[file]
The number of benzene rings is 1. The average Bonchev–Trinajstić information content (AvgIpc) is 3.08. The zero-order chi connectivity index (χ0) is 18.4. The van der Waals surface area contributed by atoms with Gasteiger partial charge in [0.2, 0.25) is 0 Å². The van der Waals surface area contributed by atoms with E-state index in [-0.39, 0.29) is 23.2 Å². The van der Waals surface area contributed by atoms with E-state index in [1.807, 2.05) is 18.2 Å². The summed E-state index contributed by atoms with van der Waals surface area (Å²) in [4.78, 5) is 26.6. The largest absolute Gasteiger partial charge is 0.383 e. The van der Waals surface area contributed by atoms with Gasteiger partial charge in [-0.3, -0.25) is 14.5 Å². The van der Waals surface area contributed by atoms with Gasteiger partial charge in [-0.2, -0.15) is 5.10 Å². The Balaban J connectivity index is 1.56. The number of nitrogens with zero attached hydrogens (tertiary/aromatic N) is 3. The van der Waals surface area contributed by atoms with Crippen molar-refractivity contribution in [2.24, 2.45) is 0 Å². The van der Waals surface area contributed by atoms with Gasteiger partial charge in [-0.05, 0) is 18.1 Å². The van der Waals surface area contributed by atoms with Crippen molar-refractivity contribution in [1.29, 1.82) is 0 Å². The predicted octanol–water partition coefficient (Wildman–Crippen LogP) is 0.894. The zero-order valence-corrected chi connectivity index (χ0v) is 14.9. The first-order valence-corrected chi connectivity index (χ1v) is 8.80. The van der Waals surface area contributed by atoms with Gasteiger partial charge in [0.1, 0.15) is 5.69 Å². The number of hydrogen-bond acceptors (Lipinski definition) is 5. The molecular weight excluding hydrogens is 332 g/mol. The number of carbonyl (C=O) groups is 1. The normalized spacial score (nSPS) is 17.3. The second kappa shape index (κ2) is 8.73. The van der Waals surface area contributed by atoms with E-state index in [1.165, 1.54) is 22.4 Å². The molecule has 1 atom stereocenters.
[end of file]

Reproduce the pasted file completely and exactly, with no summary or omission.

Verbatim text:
The number of benzene rings is 1. The average Bonchev–Trinajstić information content (AvgIpc) is 3.08. The zero-order chi connectivity index (χ0) is 18.4. The van der Waals surface area contributed by atoms with Gasteiger partial charge in [0.2, 0.25) is 0 Å². The van der Waals surface area contributed by atoms with E-state index in [-0.39, 0.29) is 23.2 Å². The van der Waals surface area contributed by atoms with E-state index in [1.807, 2.05) is 18.2 Å². The summed E-state index contributed by atoms with van der Waals surface area (Å²) in [4.78, 5) is 26.6. The largest absolute Gasteiger partial charge is 0.383 e. The van der Waals surface area contributed by atoms with Gasteiger partial charge in [-0.3, -0.25) is 14.5 Å². The van der Waals surface area contributed by atoms with Gasteiger partial charge in [-0.2, -0.15) is 5.10 Å². The Balaban J connectivity index is 1.56. The number of nitrogens with zero attached hydrogens (tertiary/aromatic N) is 3. The van der Waals surface area contributed by atoms with Crippen molar-refractivity contribution in [2.24, 2.45) is 0 Å². The van der Waals surface area contributed by atoms with Gasteiger partial charge in [-0.05, 0) is 18.1 Å². The van der Waals surface area contributed by atoms with Crippen molar-refractivity contribution in [1.29, 1.82) is 0 Å². The predicted octanol–water partition coefficient (Wildman–Crippen LogP) is 0.894. The zero-order valence-corrected chi connectivity index (χ0v) is 14.9. The first-order valence-corrected chi connectivity index (χ1v) is 8.80. The van der Waals surface area contributed by atoms with Gasteiger partial charge in [0.1, 0.15) is 5.69 Å². The number of hydrogen-bond acceptors (Lipinski definition) is 5. The molecular weight excluding hydrogens is 332 g/mol. The number of carbonyl (C=O) groups is 1. The normalized spacial score (nSPS) is 17.3. The second kappa shape index (κ2) is 8.73. The van der Waals surface area contributed by atoms with E-state index in [1.165, 1.54) is 22.4 Å². The molecule has 1 atom stereocenters.